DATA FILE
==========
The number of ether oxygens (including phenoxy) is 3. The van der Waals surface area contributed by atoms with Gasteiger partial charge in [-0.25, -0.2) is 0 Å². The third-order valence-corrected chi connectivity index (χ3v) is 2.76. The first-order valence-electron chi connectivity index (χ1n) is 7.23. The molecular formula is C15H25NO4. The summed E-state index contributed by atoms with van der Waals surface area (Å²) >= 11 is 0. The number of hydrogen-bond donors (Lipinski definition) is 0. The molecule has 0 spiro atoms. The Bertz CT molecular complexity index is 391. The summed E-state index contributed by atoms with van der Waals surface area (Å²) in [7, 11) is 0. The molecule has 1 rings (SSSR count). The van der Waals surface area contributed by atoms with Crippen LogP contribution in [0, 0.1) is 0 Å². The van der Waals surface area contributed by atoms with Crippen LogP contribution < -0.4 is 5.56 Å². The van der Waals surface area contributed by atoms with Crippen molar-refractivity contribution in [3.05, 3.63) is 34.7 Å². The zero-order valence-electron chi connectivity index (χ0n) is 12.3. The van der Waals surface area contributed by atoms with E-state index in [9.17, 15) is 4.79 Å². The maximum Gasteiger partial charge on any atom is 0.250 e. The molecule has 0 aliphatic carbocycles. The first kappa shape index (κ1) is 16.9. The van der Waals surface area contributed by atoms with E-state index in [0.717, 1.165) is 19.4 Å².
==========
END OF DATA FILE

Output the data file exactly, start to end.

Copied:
The number of ether oxygens (including phenoxy) is 3. The van der Waals surface area contributed by atoms with Gasteiger partial charge in [-0.25, -0.2) is 0 Å². The third-order valence-corrected chi connectivity index (χ3v) is 2.76. The first-order valence-electron chi connectivity index (χ1n) is 7.23. The molecular formula is C15H25NO4. The summed E-state index contributed by atoms with van der Waals surface area (Å²) >= 11 is 0. The number of hydrogen-bond donors (Lipinski definition) is 0. The molecule has 0 spiro atoms. The Bertz CT molecular complexity index is 391. The summed E-state index contributed by atoms with van der Waals surface area (Å²) in [7, 11) is 0. The molecule has 1 rings (SSSR count). The van der Waals surface area contributed by atoms with Crippen LogP contribution in [0, 0.1) is 0 Å². The van der Waals surface area contributed by atoms with Crippen LogP contribution < -0.4 is 5.56 Å². The van der Waals surface area contributed by atoms with Crippen molar-refractivity contribution in [3.05, 3.63) is 34.7 Å². The zero-order valence-electron chi connectivity index (χ0n) is 12.3. The van der Waals surface area contributed by atoms with E-state index in [9.17, 15) is 4.79 Å². The maximum Gasteiger partial charge on any atom is 0.250 e. The molecule has 0 aliphatic carbocycles. The first kappa shape index (κ1) is 16.9. The van der Waals surface area contributed by atoms with E-state index in [0.717, 1.165) is 19.4 Å².